But if you want me to name names… When we first started out there was a lot of talk about NoSQL databases and MongoDB was the leader and very popular. MongoDB is still very popular with developers for smaller applications, but it is not nearly as scalable as our solution.
Today, although AWS (Amazon Web Services) is emerging as a great partner for us in terms of infrastructure, we need to be watching them very closely in terms of the data layer.
HostAdvice: How many active customers do you have today? Where are they mainly located?
We currently have about 500 customers. We started in the US and still have a good amount of customers there, but our customers are widely distributed over 50 countries.
HostAdvice: Who are some of your biggest customers?
Here are a few of our featured customers:
You can find detailed video case studies about them and many others, including Cisco, Comcast, IBM, Macys, Microsoft, and Travelocity, on our web site.
HostAdvice: What do your sales/evaluation/implementation cycles look like?
For starters, anyone can download DataStax Enterprise and try it out for free for as long as they wish, in a non-production environment. We also provide a lot of free education and help via DataStax Academy, our online training program.
After that, when a customer is ready to engage further with us, we have the typical enterprise software sales cycle and support tools, in order to work with the customer to understand their requirement needs, deployment options, etc.
Although it varies, I would say that a typical evaluation period will run about three months.
HostAdvice: I couldn’t find pricing information on your web site – did I miss that?
We don’t discuss pricing publicly.
HostAdvice: In addition to your platform product, you also offer various services and consulting. Do they make up a large part of your revenues? Or are they really just to support sales of the DSE?
Yes, those services are mainly to support sales and to help make customers successful with our software. They are a very small part of our business.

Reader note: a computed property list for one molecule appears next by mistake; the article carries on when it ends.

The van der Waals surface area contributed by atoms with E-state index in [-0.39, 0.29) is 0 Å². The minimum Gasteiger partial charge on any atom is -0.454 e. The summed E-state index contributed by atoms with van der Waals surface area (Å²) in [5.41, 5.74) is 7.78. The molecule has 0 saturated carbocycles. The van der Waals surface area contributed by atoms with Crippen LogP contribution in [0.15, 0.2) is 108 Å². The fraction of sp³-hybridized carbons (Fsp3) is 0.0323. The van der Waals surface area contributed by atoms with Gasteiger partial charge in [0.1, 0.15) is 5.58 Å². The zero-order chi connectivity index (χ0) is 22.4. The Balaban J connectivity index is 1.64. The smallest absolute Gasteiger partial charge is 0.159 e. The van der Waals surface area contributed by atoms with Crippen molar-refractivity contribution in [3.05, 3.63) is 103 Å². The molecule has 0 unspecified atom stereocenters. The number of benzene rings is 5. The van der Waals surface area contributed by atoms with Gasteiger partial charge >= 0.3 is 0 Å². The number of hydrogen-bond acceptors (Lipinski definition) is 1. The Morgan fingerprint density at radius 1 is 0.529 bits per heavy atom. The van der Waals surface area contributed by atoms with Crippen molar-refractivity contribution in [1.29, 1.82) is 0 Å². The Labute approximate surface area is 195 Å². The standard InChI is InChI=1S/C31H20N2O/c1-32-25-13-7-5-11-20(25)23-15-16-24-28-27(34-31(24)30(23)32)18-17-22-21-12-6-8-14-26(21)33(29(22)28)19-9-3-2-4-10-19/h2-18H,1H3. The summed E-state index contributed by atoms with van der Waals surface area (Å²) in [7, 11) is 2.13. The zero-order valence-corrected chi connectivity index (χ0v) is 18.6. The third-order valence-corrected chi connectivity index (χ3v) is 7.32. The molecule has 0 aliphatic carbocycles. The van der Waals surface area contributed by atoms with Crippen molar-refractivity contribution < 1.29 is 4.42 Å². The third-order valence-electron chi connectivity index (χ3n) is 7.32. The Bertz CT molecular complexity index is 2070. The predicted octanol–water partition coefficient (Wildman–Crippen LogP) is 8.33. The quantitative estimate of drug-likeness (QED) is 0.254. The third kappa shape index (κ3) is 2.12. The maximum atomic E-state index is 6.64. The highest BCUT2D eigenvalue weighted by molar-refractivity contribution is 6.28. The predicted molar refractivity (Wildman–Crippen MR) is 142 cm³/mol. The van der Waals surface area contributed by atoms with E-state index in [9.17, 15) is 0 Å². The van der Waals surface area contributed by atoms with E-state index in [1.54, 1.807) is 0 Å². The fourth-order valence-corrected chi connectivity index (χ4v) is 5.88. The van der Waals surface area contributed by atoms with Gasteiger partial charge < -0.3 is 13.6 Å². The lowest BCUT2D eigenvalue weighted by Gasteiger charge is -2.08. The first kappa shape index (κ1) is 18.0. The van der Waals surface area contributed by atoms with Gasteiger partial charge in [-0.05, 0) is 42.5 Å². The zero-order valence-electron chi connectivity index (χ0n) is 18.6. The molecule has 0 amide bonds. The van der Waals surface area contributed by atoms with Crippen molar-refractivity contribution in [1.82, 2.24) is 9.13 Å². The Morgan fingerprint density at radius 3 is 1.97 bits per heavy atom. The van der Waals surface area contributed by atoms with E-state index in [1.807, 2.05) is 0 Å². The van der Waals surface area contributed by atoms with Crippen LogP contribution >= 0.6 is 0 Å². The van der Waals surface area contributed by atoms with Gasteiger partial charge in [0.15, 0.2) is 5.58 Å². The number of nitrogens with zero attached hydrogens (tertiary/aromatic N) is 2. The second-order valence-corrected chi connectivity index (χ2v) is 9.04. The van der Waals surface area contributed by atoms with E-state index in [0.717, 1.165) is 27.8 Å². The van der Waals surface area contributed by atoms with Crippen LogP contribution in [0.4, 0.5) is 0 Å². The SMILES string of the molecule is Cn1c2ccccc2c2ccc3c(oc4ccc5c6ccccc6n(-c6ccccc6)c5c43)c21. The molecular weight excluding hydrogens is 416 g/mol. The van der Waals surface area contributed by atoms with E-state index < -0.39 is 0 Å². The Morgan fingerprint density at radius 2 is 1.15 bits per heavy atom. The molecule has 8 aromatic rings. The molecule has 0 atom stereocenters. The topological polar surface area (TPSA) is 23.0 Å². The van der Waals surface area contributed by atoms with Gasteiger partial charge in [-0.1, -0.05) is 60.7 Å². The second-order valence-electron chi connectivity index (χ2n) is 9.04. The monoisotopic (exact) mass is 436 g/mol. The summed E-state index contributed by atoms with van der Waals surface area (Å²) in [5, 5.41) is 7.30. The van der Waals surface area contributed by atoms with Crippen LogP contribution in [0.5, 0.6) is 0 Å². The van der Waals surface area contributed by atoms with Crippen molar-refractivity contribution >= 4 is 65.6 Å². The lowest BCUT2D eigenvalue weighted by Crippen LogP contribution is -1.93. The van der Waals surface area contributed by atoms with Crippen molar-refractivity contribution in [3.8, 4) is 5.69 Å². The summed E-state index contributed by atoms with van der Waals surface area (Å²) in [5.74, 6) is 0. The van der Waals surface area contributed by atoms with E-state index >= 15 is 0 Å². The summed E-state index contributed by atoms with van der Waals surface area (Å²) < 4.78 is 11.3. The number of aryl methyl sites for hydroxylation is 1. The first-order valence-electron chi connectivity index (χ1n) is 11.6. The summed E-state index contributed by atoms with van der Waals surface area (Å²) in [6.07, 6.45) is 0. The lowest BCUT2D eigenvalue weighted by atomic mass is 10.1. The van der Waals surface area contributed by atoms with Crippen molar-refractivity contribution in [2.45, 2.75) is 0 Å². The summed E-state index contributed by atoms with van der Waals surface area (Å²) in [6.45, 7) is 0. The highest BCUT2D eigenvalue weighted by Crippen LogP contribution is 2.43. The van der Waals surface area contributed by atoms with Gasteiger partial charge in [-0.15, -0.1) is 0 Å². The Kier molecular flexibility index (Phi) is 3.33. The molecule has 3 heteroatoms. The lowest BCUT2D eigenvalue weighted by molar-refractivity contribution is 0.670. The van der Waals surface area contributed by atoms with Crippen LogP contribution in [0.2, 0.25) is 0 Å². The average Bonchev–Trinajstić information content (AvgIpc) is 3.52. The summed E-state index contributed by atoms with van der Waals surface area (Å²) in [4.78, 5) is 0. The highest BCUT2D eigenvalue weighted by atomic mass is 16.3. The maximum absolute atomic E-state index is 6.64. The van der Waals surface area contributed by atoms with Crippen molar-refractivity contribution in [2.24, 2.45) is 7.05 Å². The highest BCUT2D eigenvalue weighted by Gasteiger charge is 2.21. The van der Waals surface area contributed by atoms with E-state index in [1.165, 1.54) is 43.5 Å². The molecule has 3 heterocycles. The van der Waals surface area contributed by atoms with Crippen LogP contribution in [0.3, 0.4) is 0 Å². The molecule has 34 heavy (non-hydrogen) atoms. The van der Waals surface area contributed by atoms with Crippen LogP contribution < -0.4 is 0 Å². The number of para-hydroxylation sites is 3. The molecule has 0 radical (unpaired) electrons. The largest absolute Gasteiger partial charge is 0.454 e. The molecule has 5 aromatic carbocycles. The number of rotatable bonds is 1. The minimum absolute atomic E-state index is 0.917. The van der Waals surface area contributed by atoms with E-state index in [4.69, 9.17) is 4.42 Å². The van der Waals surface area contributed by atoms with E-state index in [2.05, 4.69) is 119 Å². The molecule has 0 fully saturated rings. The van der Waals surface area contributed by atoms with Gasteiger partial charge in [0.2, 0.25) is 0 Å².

HostAdvice: I see that you have a special program to support startups – the DataStax Startup Program. Tell me about that.
A lot of successful companies started out as small companies and then became big companies. That is the beauty of DSE’s ability to scale as needed.
The program is pretty simple – if you are a company with less than $5 million in revenues and have taken less than $50 million in capital, you qualify to use the software in a production environment for free. Once you exceed one of those thresholds, you’ll have to pay the standard licensing fees for the software.
HostAdvice: At the other extreme, I also see that you have a very close relationship with Microsoft.
Yes, Microsoft is a huge partner for us. We won the Microsoft Alliance Global Commercial ISV Partner Award this year, which is pretty impressive for a company of our size competing with all of their many, many other partners.
We are also a very strategic partner for Microsoft. Our database is capable of running massive workloads on Azure which is a great way for Microsoft to drive their cloud business.
HostAdvice: How do you see the distributed database and the cloud computing markets evolving in the coming years?
We are really only at the beginning of the transformation that I mentioned earlier. We will continue to see a shift to cloud computing – both public and private clouds. It is becoming more common to see a hybrid of the two.
I expect that we will also see a lot of efforts focusing on abstracting the transactional data layer.
HostAdvice: What are the future plans for your DSE?
Unfortunately, all I can say right now is “stay tuned.” We are working on a number of very exciting things that we are not quite ready to reveal yet.
HostAdvice: How many employees do you have today? Where are they located?
We current have about 430 employees. Although there is a concentration of employees at our headquarters in Santa Clara, California, I have to say that this is one of the most distributed startups I have ever been at, with employees throughout the US, Europe, and Asia Pacific.
HostAdvice: How many hours a day do you normally work? What do you like to do when you are not working?
As I recently told my team, I don’t think I have ever worked so hard in my life! Like any Silicon Valley startup executive, I generally work about 12 hours a day.
Still, I am a big believer in work-life balance, so when I am not working, I spend a lot of time with my family. I grew up in Europe and lived in many different countries, so I love to travel and see new places. I am also a big food and wine buff – that’s where I spend a lot of my discretionary income [laughs]. It is also very important to me to stay fit – so I can eat and drink more – so I also exercise and meditate on a regular basis.
HostAdvice: If you were asked to give the graduation address to the class of 2016, what would be your message to them?
Sure – I am a philosopher at heart…
Simply seek out what you love to do and you’ll be great at it!
HostAdvice: Is there anything else you’d like to share with our readers?
At DataStax we focus on customers and business. We believe that we have “cracked the nut” for the data layer in the new world of cloud technology, enabling a lot of new and great scenarios.
My final word would be our tag line from the Cassandra Summit:
“Build Something Disruptive”